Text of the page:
A Park Slope lawyer whose daughter got a perfect score is even exploring legal options over the results, she said. She asked to remain anonymous.
Another parent, a mathematician, began analyzing the scores and thought the big increase in the number of qualifying kids suggested some red flags.
Alexey Kupstov, a professor at NYU’s Courant Institute of Mathematical Science whose 4-year-old daughter Sofia received a perfect score on the gifted test, scratched his head at the low number of students — just six — who would have been ineligible because of the scoring error.
He said it would have made more sense if there were either zero students who became ineligible or thousands, just as there were thousands who became eligible because of the mistake.
Without having access to the data, Kupstov couldn’t know for sure what happened, so he wrote to Schools Chancellor Dennis Walcott asking for it.
“I believe that there is still a mistake in their calculation methodology,” he wrote last week. “Is it possible to initiate a check in the calculations by Pearson?”
Kupstov, a 33-year-old Manhattan Beach resident, told DNAinfo.com New York he has not received any data despite requests.
He’s concerned that even though his daughter Sofia scored 160 out of 160 on the nonverbal part of the test and 150 out of 150 on the verbal part, she will have a slim chance of getting a gifted seat since so many other children also did well.
“With Sofia, I feel she would be bored in a general education class,” he said. “With probability, I feel we won’t have a chance [at a citywide program]. I don’t mind a lottery, but I think the DOE should be consistent [about scoring].”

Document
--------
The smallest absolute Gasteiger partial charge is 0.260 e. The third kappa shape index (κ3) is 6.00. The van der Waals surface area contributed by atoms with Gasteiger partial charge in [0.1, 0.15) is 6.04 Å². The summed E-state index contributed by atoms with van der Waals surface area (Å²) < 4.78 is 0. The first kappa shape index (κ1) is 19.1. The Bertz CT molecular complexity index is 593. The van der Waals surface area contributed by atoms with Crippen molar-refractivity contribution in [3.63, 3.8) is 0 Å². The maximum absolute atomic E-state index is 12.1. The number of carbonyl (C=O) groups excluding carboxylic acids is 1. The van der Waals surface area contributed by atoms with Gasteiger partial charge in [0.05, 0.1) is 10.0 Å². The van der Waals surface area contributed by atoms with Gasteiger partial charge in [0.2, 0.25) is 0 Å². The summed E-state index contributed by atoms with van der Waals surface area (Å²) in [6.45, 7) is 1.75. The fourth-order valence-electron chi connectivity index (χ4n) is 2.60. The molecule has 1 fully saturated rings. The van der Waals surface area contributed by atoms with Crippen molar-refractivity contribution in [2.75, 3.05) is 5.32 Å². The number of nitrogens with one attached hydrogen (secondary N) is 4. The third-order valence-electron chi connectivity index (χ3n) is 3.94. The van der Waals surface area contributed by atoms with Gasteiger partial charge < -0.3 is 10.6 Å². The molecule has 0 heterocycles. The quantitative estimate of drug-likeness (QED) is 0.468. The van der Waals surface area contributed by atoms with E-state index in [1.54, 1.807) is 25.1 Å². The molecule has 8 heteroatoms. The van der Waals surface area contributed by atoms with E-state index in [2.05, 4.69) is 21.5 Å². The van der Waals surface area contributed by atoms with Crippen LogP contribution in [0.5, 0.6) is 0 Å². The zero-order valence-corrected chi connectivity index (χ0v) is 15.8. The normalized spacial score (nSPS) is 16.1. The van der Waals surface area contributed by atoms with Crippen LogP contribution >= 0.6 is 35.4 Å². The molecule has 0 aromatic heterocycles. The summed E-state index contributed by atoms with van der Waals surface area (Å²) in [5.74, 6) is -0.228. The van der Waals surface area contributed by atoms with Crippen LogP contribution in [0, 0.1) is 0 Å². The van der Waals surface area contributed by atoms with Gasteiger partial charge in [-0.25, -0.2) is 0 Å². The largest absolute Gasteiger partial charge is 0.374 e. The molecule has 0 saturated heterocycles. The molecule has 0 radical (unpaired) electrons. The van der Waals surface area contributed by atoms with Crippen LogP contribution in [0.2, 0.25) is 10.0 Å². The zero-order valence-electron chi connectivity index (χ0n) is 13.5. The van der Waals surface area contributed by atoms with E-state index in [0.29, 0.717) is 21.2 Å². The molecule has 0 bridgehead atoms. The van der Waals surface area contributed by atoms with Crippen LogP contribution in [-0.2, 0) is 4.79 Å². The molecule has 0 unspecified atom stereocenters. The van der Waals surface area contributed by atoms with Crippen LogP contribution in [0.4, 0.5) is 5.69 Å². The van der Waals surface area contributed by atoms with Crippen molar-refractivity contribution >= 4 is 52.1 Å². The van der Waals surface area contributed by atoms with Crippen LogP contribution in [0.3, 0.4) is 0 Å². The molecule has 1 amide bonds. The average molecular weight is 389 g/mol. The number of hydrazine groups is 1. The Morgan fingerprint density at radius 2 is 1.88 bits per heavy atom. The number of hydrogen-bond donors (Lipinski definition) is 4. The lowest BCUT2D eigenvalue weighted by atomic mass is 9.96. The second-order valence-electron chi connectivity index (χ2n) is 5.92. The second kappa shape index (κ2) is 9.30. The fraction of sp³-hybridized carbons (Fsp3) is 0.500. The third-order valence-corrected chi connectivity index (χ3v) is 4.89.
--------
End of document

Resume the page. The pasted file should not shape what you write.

Pearson officials said they made three separate errors, including the way kids’ ages were used to calculate scores, a mistake in the score-conversion tables and a mistake in the mathematical formula for combining the verbal and nonverbal portions of the test.
Kupstov believes that when Pearson fixed its mistakes in calculating the New York City scores, the company did not fix similar mistakes in the calculation of national averages, which would affect the number of local kids considered high-scoring.
“What I suspect is that they were using exactly the same methodology [nationwide] and had this error in their system forever, but noticed the problem only when New York City parents came forward and challenged the results,” Kupstov said, adding that he could not be sure without seeing the data.
Even before Pearson’s errors were made public, the local group Parents for Fair Education was pushing for the DOE to use composite scores, so someone who got no questions wrong would be ranked above a child who got one question wrong rather than placed in a lottery with others in the 99th percentile.
The group has a petition with more than 400 signatures calling for the change. The DOE had initially said it would use composite scores this year, but then reversed course.
“If the methodology is wrong,” said Benga, the Upper West Side parent, “then they should use the composite scores since it’s more likely those are correct.”
Michael McCurdy, co-founder of TestingMom.com, a test preparation website, also questioned the results and said parents were fuming.
“Basically one in three qualify,” he said. “How could more kids qualify than last year? Even adults have to do double takes on the questions [because they’re so difficult]. It doesn’t make sense.”
Neither Pearson nor the DOE responded to questions about the results.
Read more: http://www.dnainfo.com/new-york/20130430/new-york-city/parents-demand-answers-after-snafu-threatens-gifted-talented-spots#ixzz2SC3ftHlm
Read more: http://www.dnainfo.com/new-york/20130430/new-york-city/parents-demand-answers-after-snafu-threatens-gifted-talented-spots#ixzz2SC3Y5o9T
As you may have heard, the NYC Department of Education (DOE) is announcing changes to gifted and talented tests this week. The Naglieri Nonverbal Ability Test® (NNAT®2) is expected to replace the Bracken School Readiness Test® as one of two tests given for G&T qualification. Now, the NNAT®2 is expected to count for 2/3 of a child’s overall score, while the Otis-Lennon School Ability test® (OLSAT) will count for 1/3 of a child’s score.